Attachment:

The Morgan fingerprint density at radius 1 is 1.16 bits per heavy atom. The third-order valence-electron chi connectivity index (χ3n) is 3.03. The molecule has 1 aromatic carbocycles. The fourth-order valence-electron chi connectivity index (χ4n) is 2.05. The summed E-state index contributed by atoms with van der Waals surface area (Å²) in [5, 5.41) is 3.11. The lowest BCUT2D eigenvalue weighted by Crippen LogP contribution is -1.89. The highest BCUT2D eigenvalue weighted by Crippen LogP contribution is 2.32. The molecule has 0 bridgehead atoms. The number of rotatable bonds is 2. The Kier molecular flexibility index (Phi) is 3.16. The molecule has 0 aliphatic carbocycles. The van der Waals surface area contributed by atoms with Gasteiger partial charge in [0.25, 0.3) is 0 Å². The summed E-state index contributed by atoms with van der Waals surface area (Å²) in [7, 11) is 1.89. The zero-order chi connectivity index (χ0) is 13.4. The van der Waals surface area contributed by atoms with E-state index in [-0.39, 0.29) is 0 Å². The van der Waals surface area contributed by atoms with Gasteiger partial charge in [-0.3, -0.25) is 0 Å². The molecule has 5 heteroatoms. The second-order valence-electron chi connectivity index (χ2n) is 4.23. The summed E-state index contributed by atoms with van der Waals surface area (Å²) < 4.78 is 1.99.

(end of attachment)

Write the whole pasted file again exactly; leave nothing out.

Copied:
The Morgan fingerprint density at radius 1 is 1.16 bits per heavy atom. The third-order valence-electron chi connectivity index (χ3n) is 3.03. The molecule has 1 aromatic carbocycles. The fourth-order valence-electron chi connectivity index (χ4n) is 2.05. The summed E-state index contributed by atoms with van der Waals surface area (Å²) in [5, 5.41) is 3.11. The lowest BCUT2D eigenvalue weighted by Crippen LogP contribution is -1.89. The highest BCUT2D eigenvalue weighted by Crippen LogP contribution is 2.32. The molecule has 0 bridgehead atoms. The number of rotatable bonds is 2. The Kier molecular flexibility index (Phi) is 3.16. The molecule has 0 aliphatic carbocycles. The van der Waals surface area contributed by atoms with Gasteiger partial charge in [0.25, 0.3) is 0 Å². The summed E-state index contributed by atoms with van der Waals surface area (Å²) in [7, 11) is 1.89. The zero-order chi connectivity index (χ0) is 13.4. The van der Waals surface area contributed by atoms with E-state index in [-0.39, 0.29) is 0 Å². The van der Waals surface area contributed by atoms with Gasteiger partial charge in [-0.3, -0.25) is 0 Å². The molecule has 5 heteroatoms. The second-order valence-electron chi connectivity index (χ2n) is 4.23. The summed E-state index contributed by atoms with van der Waals surface area (Å²) < 4.78 is 1.99.